How does that compare to the competition? In its Standard mode, the Odyssey OLED G9 covered 194.5% of the sRGB color gamut and 137.8% of the DCI-P3 gamut, with a Delta-E value of 0.12. The Predator X32 FP’s display achieved 226% of the sRGB color gamut and 160% of the DCI-P3 color gamut, with a Delta-E value of 0.26.
Most of the Xeneon Flex’s display modes don’t get very bright, with Standard mode being the brightest at 147 nits. However, with HDR enabled, we found the display reached 500 nits of brightness across 10% of the display. That’s far lower than the advertised 1,000 nits of brightness, but it’s still vibrant to my eyes.
One curious aspect about HDR is that it doesn’t appear as a display option in the menu unless you enable HDR in Windows 11. When you do this, HDR becomes the only display mode available in the menu. This might be a small thing for some, but having to enable/disable HDR in Windows when I wanted to test other display modes was irritating.
Corsair Xeneon Flex review: Performance
Smooth 240Hz refresh rate
Fast 0.03ms response time
The Xeneon Flex features a 240Hz refresh rate, a 0.03ms response time, and support for both Nvidia’s G-Sync and AMD’s FreeSync adaptive sync technologies. Because of that, you’ll enjoy a responsive and buttery smooth gaming experience no matter which GPU your PC has.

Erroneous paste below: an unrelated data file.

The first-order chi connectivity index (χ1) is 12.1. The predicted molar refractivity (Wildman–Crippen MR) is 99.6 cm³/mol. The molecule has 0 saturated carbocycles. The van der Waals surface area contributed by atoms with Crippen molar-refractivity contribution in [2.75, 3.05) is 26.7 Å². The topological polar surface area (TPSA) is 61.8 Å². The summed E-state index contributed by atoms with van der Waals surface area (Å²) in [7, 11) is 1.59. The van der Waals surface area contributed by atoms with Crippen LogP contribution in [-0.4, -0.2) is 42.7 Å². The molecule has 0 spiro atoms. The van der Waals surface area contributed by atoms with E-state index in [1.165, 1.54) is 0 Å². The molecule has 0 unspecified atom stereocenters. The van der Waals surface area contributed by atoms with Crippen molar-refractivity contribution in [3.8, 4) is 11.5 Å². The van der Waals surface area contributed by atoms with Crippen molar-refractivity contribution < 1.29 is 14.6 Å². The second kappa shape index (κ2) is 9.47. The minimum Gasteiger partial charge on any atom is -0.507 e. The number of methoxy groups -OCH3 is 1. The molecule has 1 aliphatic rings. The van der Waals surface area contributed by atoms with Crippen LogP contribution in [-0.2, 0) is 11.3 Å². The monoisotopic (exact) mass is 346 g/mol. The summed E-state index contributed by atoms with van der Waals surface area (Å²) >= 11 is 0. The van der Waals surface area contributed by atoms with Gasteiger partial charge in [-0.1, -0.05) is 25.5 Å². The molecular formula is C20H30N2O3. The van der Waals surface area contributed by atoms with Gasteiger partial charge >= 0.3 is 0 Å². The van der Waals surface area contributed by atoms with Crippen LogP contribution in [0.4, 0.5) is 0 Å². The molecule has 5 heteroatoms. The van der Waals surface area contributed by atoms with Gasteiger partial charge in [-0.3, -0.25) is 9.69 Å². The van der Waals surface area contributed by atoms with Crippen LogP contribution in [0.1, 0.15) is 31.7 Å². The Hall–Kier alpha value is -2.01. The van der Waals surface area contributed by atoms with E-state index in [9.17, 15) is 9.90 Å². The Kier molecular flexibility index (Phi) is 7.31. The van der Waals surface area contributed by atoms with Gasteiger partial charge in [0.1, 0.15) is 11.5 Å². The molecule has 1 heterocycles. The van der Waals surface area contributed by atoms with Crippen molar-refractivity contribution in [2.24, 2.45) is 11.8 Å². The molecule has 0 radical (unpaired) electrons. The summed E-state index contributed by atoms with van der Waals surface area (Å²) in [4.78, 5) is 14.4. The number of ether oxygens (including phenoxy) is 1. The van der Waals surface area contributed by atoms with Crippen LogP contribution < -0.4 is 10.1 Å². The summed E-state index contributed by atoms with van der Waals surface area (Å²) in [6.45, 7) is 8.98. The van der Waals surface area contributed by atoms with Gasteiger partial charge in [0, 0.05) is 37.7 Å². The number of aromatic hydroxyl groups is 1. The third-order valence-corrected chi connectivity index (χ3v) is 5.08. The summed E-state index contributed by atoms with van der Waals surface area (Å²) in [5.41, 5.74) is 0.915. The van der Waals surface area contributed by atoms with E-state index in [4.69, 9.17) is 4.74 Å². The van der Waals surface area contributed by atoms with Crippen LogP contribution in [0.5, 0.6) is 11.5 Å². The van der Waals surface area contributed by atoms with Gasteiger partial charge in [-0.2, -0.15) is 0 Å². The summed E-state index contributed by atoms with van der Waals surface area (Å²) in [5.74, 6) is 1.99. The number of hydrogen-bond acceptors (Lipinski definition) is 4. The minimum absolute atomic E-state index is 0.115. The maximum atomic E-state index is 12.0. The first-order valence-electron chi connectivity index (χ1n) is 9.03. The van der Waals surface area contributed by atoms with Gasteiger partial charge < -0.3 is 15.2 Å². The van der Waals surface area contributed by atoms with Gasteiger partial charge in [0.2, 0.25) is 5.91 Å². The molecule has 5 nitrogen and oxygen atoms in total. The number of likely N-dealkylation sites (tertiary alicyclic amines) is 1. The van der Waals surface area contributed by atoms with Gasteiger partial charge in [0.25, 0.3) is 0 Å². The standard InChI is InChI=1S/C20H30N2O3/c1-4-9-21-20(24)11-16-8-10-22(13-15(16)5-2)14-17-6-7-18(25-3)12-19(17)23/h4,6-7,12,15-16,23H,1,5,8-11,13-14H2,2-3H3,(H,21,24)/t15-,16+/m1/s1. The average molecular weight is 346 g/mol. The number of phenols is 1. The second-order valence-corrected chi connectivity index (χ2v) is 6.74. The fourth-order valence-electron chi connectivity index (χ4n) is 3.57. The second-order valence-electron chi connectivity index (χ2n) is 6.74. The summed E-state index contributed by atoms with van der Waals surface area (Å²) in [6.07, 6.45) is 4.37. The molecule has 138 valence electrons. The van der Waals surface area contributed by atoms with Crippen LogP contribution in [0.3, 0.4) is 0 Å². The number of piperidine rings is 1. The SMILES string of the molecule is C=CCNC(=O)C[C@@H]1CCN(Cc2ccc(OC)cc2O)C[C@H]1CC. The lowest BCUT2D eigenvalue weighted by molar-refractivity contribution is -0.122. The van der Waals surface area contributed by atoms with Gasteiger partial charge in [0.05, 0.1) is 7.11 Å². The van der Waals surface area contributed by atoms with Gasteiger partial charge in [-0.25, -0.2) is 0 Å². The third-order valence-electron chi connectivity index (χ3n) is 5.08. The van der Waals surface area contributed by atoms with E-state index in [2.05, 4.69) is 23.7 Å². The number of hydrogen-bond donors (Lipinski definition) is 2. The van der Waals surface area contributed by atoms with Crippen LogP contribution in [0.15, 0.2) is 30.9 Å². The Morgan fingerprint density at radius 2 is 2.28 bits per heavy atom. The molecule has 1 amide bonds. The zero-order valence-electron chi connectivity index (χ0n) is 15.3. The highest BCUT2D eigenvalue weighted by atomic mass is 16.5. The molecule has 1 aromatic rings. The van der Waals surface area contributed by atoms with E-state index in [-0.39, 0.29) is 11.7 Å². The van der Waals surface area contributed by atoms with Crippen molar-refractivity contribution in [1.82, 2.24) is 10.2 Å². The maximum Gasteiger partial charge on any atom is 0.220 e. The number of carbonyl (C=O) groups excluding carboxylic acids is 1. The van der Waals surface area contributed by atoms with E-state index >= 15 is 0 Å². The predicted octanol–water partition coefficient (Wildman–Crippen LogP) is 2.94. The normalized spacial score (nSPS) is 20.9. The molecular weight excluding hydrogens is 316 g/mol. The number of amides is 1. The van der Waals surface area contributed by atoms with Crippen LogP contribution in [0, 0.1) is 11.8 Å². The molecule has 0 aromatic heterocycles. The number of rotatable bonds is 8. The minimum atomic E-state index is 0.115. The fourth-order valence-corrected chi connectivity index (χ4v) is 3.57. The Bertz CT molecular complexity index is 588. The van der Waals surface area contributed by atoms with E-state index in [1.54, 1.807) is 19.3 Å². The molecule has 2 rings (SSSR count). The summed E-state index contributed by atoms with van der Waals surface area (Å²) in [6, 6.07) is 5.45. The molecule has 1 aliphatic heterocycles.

When testing games on the Xeneon Flex, I used the Dell XPS 8950 desktop, which packs a 12th gen Intel Core i5-12600k processor, an Nvidia GeForce RTX 3060 Ti GPU and 16GB of RAM along with a 512GB SSD and 2TB of HDD storage. This isn’t the beefiest gaming PC but it pairs well with the Flex since it can run games at high framerates.
I got Doom Eternal to run around 100 frames per second on medium settings on the XPS 8950 and it ran great on the Xeneon Flex. Mowing down demonic hordes felt smooth and precise thanks to the fluid 240Hz refresh rate. I wasn’t able to get Cyberpunk 2077 to run above 60 frames per second but it ran smoothly regardless, even when there was a lot of action happening on the screen.